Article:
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Beyond One Health: From Recognition to Results

Beyond One Health: From Recognition to Results

John A. Herrmann (Editor), Yvette J. Johnson-Walker (Editor)

ISBN: 978-1-119-19451-4

May 2018

352 pages

$99.99

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Description

Tackling One Health from a multi-disciplinary perspective, this book offers in-depth insight into how our health and the health of every living creature and our ecosystem are all inextricably connected.

  • Presents critical population health topics, written by an international group of experts
  • Addresses the technical aspects of the subject
  • Offers potential policy solutions to help mitigate current threats and prevent additional threats from occurring

 

List of Contributors

Section 1: The Science of One Health

Chapter One Epidemiology: Science as a Tool to Inform One Health Policy

1.1          Introduction

1.2          Enhancing our understanding of health and disease

1.2.1      Causes of Disease

1.2.1.1   Deterministic Models of Disease

1.2.1.2   Hill’s Causal Criteria

1.2.1.3   Multifactorial Models of Disease Causation

1.2.1.4   Breaking the Chain of Transmission

1.2.2      Assessing the Impact of Disease

1.2.3      Natural Course of Disease

1.2.3.1   Reservoirs of Disease

1.2.3.2   Humans as a Reservoir

1.2.3.3   Domestic Animal Reservoirs

1.2.3.4   Wildlife Reservoirs

1.2.3.5   Environmental Reservoirs

1.3          From Understanding Epidemiology to Public Policy

1.3.1      Assessment of diagnostic test reliability

1.3.2      Determination of safety and effectiveness of new treatments and vaccines

1.3.3      Assessment of health at the level of the individual, community and ecosystem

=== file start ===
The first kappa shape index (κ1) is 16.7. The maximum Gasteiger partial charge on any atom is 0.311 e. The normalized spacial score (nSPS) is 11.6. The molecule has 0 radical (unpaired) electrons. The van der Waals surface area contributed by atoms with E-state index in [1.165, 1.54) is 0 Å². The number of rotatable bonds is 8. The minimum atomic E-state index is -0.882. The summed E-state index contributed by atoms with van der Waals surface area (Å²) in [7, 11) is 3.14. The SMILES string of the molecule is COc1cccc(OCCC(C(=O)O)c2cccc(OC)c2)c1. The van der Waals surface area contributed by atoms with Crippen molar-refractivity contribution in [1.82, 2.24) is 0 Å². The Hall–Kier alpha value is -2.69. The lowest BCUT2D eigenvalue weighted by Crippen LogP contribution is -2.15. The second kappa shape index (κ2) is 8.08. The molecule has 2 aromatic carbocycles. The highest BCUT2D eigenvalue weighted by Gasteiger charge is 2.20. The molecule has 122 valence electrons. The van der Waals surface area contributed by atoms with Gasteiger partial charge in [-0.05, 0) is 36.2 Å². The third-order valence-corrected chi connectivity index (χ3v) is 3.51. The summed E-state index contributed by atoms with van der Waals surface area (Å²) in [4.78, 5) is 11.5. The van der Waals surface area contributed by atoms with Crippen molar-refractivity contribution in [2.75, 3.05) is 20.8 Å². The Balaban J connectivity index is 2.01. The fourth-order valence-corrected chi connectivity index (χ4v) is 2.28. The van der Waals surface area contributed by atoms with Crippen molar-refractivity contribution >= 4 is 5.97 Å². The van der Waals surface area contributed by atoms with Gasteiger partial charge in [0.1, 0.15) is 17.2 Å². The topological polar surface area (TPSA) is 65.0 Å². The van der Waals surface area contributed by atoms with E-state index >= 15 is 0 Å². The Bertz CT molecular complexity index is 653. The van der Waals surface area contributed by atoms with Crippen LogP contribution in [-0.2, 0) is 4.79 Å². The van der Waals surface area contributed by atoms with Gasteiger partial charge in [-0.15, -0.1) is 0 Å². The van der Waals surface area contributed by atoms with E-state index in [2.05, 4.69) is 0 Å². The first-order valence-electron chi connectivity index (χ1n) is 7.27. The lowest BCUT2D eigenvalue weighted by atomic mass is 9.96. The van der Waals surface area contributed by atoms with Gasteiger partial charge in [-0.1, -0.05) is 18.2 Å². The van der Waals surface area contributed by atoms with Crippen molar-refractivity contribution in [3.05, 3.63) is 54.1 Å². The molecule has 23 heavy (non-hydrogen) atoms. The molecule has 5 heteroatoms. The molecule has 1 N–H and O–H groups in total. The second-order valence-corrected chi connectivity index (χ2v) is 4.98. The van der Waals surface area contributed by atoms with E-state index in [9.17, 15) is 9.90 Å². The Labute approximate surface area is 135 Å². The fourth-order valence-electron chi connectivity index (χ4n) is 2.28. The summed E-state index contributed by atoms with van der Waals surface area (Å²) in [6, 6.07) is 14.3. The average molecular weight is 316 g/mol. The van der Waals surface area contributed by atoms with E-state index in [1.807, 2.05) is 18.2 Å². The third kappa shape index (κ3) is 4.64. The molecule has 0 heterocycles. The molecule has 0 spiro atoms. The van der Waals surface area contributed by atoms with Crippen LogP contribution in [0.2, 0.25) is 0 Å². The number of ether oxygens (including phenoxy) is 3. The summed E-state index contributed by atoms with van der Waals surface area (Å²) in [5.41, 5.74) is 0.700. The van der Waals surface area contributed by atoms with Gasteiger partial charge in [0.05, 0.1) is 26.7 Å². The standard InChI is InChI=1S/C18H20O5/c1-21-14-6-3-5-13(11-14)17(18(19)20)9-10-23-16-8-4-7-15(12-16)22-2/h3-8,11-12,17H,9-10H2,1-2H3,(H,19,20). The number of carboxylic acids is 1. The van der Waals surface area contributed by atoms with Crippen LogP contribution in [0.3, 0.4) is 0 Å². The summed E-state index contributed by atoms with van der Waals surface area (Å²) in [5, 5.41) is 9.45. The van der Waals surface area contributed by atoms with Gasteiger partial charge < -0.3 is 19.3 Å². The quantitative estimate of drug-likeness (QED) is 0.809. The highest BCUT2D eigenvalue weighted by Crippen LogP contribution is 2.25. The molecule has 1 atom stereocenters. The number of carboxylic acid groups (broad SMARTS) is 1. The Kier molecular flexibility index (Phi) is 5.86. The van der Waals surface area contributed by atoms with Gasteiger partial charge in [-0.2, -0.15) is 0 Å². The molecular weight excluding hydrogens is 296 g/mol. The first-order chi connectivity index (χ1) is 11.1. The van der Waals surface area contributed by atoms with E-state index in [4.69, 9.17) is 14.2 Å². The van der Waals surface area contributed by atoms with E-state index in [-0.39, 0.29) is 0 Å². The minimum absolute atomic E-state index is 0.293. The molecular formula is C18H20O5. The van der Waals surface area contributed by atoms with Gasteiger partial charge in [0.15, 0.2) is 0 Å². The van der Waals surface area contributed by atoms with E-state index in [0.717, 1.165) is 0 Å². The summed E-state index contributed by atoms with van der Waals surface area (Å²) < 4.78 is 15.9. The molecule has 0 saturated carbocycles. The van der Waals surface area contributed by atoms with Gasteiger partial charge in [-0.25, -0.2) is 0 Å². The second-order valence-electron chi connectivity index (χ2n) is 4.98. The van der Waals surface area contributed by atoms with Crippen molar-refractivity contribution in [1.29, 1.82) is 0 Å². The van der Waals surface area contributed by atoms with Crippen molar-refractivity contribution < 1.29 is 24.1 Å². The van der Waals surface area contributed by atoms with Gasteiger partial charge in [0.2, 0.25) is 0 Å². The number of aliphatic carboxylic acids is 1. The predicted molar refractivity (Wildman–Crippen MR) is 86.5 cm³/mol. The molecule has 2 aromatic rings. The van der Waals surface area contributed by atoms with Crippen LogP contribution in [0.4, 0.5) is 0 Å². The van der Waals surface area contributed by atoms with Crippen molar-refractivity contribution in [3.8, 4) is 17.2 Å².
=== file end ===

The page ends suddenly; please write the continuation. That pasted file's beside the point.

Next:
1.3.4      Establishing disease response regulations and control standards

1.4          Examples of the Benefits of Using the One Health Approach to Disease Control

1.4.1      Brucellosis in Uganda

1.4.2      Tuberculosis in Michigan, USA

Chapter Two Health Impacts in a Changing Climate

2.1          Introduction

2.2          Our changing climate

2.2.1      Climate change effects on temperature

2.2.2      Climate change effects on precipitation

2.2.3      Climate change effects on severe weather

2.3          The basis for a human cause for climate change

2.4          21st century projections of climate change

2.5          Climate and health

2.5.1      Temperature-related death and illness

2.5.2      Air quality impacts

2.5.3      Vector borne diseases

2.5.4      Water related illnesses

2.5.5      Food safety, nutrition and distribution

2.5.6      Extreme weather related impacts

2.5.7      Mental health and well-being

2.5.8      Climate – health risk factors and populations of concern

2.5.9      2.6 Summary and a look forward

Chapter Three Food safety and security

3.1 Evolution of food production

3.1.1 Case study: outbreak linked to food sourced globally

3.2 Foodborne illness

3.3 One Health approach to foodborne illness detection and response

3.3.1 Case study: outbreak associated to caramel apples

3.4 Antibiotic resistance and food safety

3.5 Zoonotic disease and foodborne pathogens

3.5.1 Case study: outbreak of Salmonella

3.6 Outbreak response communication

Chapter Four Water Security in a Changing World

4.1 Introduction

4.2 Water-borne Pathogens and Contaminants, Technologies for Drinking Water Treatment and Management of Water Safety

4.2.1 Water-borne pathogens

4.2.2 Antibiotic resistant bacteria in source and drinking water

4.2.3 Chemical hazards in the drinking water

4.2.4. Pharmaceuticals in wastewater and raw water sources

4.2.5 Water treatment methods

4.2.6 Thermal treatment

4.2.7 Chemical disinfection

4.2.8 Filtration

4.2.9 Other treatment methods

4.2.10 Surveillance for waterborne diseases

4.2.11 Requirements for drinking water quality

4.2.12 Water safety plans (WSP)

4.3 The Water/Energy/Food Nexus: mitigating global risks

4.3.1 Water/Energy Nexus

4.3.2 Water/Food Nexus

4.3.3 Water/Energy/Food Nexus: summary and next steps

Chapter Five One Toxicology, One Health, One Planet

5.1. Introduction

5.1.1. History

5.1.2. Toxic chemicals in our environment

5.1.3. One Toxicology

5.2 Key concepts

5.2.1. Dose-response relationships

5.2.2. Differences in susceptibility

5.2.3. Periods of increased susceptibility

5.2.4. Receptors

5.2.5. Toxicokinetics and toxicodynamics

5.3. Ecotoxicology and human exposures

5.3.1. Everyday toxicology and ecotoxicology: contrasts, complexities, and challenges